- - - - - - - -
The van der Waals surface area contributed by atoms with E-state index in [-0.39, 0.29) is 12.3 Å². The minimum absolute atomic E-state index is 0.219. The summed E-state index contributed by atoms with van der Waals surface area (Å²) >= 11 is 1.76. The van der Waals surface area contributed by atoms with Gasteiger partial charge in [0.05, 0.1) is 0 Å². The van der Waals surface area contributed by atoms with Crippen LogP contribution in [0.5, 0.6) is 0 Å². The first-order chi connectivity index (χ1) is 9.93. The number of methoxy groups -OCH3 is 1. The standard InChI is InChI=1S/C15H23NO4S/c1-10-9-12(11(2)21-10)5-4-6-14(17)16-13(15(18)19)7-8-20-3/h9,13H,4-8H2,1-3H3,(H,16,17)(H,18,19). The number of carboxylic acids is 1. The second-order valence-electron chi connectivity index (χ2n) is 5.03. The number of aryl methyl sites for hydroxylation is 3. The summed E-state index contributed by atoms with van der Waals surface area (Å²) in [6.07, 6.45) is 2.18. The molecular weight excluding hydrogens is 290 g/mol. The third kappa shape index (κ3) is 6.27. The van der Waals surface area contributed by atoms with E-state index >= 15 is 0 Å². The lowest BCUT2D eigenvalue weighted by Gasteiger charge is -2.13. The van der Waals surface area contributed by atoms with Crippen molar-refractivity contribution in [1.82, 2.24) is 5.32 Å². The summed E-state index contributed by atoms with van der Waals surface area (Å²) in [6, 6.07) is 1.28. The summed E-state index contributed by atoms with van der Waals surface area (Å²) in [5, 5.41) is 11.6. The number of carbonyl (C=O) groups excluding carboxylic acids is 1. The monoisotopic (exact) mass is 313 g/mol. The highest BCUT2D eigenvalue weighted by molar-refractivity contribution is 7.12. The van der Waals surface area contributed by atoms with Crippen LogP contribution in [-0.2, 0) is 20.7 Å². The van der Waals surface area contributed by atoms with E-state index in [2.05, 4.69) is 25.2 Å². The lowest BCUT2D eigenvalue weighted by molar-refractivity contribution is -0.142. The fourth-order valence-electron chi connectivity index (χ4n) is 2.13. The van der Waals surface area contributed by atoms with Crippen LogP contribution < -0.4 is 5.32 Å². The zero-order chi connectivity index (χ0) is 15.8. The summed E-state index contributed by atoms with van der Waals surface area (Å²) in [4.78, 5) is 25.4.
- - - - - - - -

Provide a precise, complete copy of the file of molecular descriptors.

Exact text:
The van der Waals surface area contributed by atoms with E-state index in [-0.39, 0.29) is 12.3 Å². The minimum absolute atomic E-state index is 0.219. The summed E-state index contributed by atoms with van der Waals surface area (Å²) >= 11 is 1.76. The van der Waals surface area contributed by atoms with Gasteiger partial charge in [0.05, 0.1) is 0 Å². The van der Waals surface area contributed by atoms with Crippen LogP contribution in [0.5, 0.6) is 0 Å². The first-order chi connectivity index (χ1) is 9.93. The number of methoxy groups -OCH3 is 1. The standard InChI is InChI=1S/C15H23NO4S/c1-10-9-12(11(2)21-10)5-4-6-14(17)16-13(15(18)19)7-8-20-3/h9,13H,4-8H2,1-3H3,(H,16,17)(H,18,19). The number of carboxylic acids is 1. The second-order valence-electron chi connectivity index (χ2n) is 5.03. The number of aryl methyl sites for hydroxylation is 3. The summed E-state index contributed by atoms with van der Waals surface area (Å²) in [6.07, 6.45) is 2.18. The molecular weight excluding hydrogens is 290 g/mol. The third kappa shape index (κ3) is 6.27. The van der Waals surface area contributed by atoms with E-state index >= 15 is 0 Å². The lowest BCUT2D eigenvalue weighted by Gasteiger charge is -2.13. The van der Waals surface area contributed by atoms with Crippen molar-refractivity contribution in [1.82, 2.24) is 5.32 Å². The summed E-state index contributed by atoms with van der Waals surface area (Å²) in [6, 6.07) is 1.28. The summed E-state index contributed by atoms with van der Waals surface area (Å²) in [5, 5.41) is 11.6. The number of carbonyl (C=O) groups excluding carboxylic acids is 1. The monoisotopic (exact) mass is 313 g/mol. The highest BCUT2D eigenvalue weighted by molar-refractivity contribution is 7.12. The van der Waals surface area contributed by atoms with Crippen LogP contribution in [-0.2, 0) is 20.7 Å². The van der Waals surface area contributed by atoms with E-state index in [2.05, 4.69) is 25.2 Å². The lowest BCUT2D eigenvalue weighted by molar-refractivity contribution is -0.142. The fourth-order valence-electron chi connectivity index (χ4n) is 2.13. The van der Waals surface area contributed by atoms with Crippen LogP contribution < -0.4 is 5.32 Å². The zero-order chi connectivity index (χ0) is 15.8. The summed E-state index contributed by atoms with van der Waals surface area (Å²) in [4.78, 5) is 25.4.